in the aforementioned 100,000 mile test run less dirt or water had entered the motor and subsequently the crankcase oil than has been true of any conventional filter tested, either wet or dry. Also on this test run there was no service necessary except the addition of four one-half pints of oil. No removal or replacement of parts was necessary as well as no cleaning of the elementor oil sump. However, it is likely that in continued long runs or runs under severe conditions the narrow corrugated channe" element might need to be removed and cleaned or replaced and the channel chamber cleaned and the sump thereof refilled with oil. However, the inexpensive element made wholly of corrugated paperboard which is recorrugated on a longer pitch can be reused after cleaning if desired since no deterioration can take place and there is no porosity to clog. Hence the Air Rectifier is an air cleaning apparatus that cleans air by other principles than by porosity and actually outdoes porous filters. It employs some of the principles of the oil bath cleaner but operates more efficiently without the problems of frequent servicing or the problem of failure by becoming water filled and- /or losing oil or allowing contaminated oil to be drawn into the motor. it also has the advantage of acting as a super charger without the defects of either a dry porous filter or an Oil Bath Filter which may clog and restrict the air flow sufficiently to alter the fuel-air ratio with its disastrous results. Mud, ice, or snow cannot restrict the element, and cannot enter the motor. Also the porous element cannot rupture since there is no porous element. The instant apparatus and process not only cleans air but by keeping the fuel-air ratio absolutely constant it allows very accurate carburetor or injector adjustments, resulting in better combustion and a substantial increase in motor mileage, which clean running, prevents carbon deposits in motors, on spark plugs, or valves thus increasing spark plug life, valve life, and decreases carbon in the oil, which in turn increases crankcase oil life and substantially decreases the amount of oil used, by both the prevention of the dilution of the oil by unburnt fuel caused by poor carburetion and injector adjustments as well as it prevents blow-by and the loss of oil thereby.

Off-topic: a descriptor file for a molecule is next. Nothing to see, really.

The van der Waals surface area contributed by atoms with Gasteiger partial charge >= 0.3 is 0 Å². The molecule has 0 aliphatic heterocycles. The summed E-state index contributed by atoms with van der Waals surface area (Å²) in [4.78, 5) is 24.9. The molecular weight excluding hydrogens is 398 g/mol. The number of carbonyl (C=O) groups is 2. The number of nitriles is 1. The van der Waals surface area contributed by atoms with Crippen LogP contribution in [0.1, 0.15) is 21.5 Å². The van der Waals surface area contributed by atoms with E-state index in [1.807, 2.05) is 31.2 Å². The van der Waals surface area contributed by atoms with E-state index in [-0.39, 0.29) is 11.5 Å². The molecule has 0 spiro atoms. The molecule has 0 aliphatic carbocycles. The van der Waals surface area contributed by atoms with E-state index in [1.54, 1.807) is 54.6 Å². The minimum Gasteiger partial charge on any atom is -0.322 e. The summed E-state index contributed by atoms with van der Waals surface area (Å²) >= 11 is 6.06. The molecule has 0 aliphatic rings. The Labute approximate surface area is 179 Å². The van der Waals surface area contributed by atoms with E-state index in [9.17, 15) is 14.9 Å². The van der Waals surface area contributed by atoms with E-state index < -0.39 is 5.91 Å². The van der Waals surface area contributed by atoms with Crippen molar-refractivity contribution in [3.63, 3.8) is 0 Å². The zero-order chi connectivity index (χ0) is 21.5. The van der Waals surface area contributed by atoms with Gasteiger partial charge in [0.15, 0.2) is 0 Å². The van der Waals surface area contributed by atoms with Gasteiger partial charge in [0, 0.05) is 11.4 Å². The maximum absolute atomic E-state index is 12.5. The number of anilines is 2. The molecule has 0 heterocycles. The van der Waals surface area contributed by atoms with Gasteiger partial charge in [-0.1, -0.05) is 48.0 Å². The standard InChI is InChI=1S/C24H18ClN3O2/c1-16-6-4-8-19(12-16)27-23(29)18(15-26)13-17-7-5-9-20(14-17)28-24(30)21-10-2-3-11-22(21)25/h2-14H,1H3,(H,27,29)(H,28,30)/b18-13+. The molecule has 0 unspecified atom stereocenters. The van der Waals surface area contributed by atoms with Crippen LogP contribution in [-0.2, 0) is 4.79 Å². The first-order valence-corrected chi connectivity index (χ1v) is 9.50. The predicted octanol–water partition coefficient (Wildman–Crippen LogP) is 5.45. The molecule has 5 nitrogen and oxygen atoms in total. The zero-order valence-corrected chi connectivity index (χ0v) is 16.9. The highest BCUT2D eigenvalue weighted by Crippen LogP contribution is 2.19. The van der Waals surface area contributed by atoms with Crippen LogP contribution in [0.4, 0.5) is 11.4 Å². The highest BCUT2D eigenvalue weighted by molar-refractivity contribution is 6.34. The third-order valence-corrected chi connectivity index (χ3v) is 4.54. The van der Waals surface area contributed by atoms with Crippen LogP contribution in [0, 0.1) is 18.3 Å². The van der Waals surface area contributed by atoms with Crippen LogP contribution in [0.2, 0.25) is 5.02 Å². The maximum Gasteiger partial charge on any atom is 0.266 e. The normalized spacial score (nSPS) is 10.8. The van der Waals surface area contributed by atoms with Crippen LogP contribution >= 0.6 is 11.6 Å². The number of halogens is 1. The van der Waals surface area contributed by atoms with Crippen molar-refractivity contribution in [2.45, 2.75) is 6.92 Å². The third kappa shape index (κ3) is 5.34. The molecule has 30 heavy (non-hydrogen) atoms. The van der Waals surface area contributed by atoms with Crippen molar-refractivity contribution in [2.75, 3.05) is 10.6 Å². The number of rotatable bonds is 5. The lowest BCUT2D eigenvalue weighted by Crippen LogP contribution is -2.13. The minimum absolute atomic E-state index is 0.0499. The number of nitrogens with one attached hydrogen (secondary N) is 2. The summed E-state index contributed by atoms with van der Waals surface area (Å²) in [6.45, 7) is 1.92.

By test, spark plug life has been increased by 300 percent and the life of crankcase oil by even more. An increase in mileage over controls of 2.5 miles per gallon was noted in the [00,000 mile test. A combination of all of these factors resulted in a very substantial saving. A test of the motor compression on each cylinder after the 100,000 miles showed less than 2 lbs. deviation from a normal new motor which would indicate that under similar conditions this motor could run a second 100,000 miles as far as wear from air borne dirt is concerned.
Thus increased life of the motor with freedom from repair may be the most important result from the use of the instant Air Rectifier. The ultimate result then is a motor with long life with high efficiency and unnecessary wear, having good lubricating oil efficiency and a considerable overall saving in services, with no catastrophic failures as well as less pollution of the air, little or no discarding of parts and a general upgrading of ecology in all its aspects.